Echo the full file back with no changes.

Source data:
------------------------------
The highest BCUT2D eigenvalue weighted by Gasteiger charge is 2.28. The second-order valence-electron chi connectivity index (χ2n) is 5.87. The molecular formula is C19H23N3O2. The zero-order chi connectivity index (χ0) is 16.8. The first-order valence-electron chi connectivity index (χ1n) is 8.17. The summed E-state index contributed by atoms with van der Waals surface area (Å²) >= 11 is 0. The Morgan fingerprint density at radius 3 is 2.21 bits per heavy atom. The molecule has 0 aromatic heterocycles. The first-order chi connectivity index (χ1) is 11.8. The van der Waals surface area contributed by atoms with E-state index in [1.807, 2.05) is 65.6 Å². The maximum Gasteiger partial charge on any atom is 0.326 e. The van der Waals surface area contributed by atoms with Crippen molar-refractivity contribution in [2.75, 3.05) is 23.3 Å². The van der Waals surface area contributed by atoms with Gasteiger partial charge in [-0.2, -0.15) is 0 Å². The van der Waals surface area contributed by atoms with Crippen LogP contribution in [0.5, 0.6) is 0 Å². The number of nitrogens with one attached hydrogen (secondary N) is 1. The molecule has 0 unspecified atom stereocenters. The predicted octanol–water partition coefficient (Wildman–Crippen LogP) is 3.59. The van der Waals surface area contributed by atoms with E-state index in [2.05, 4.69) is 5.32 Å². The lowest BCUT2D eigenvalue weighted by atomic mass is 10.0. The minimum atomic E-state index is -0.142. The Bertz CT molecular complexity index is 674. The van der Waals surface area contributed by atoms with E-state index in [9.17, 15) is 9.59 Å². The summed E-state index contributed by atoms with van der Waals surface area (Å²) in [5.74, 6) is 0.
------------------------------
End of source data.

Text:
The highest BCUT2D eigenvalue weighted by Gasteiger charge is 2.28. The second-order valence-electron chi connectivity index (χ2n) is 5.87. The molecular formula is C19H23N3O2. The zero-order chi connectivity index (χ0) is 16.8. The first-order valence-electron chi connectivity index (χ1n) is 8.17. The summed E-state index contributed by atoms with van der Waals surface area (Å²) >= 11 is 0. The Morgan fingerprint density at radius 3 is 2.21 bits per heavy atom. The molecule has 0 aromatic heterocycles. The first-order chi connectivity index (χ1) is 11.8. The van der Waals surface area contributed by atoms with E-state index in [1.807, 2.05) is 65.6 Å². The maximum Gasteiger partial charge on any atom is 0.326 e. The van der Waals surface area contributed by atoms with Crippen molar-refractivity contribution in [2.75, 3.05) is 23.3 Å². The van der Waals surface area contributed by atoms with Gasteiger partial charge in [-0.2, -0.15) is 0 Å². The van der Waals surface area contributed by atoms with Crippen LogP contribution in [0.5, 0.6) is 0 Å². The number of nitrogens with one attached hydrogen (secondary N) is 1. The molecule has 0 unspecified atom stereocenters. The predicted octanol–water partition coefficient (Wildman–Crippen LogP) is 3.59. The van der Waals surface area contributed by atoms with E-state index in [2.05, 4.69) is 5.32 Å². The lowest BCUT2D eigenvalue weighted by atomic mass is 10.0. The minimum atomic E-state index is -0.142. The Bertz CT molecular complexity index is 674. The van der Waals surface area contributed by atoms with E-state index in [9.17, 15) is 9.59 Å². The summed E-state index contributed by atoms with van der Waals surface area (Å²) in [5.74, 6) is 0.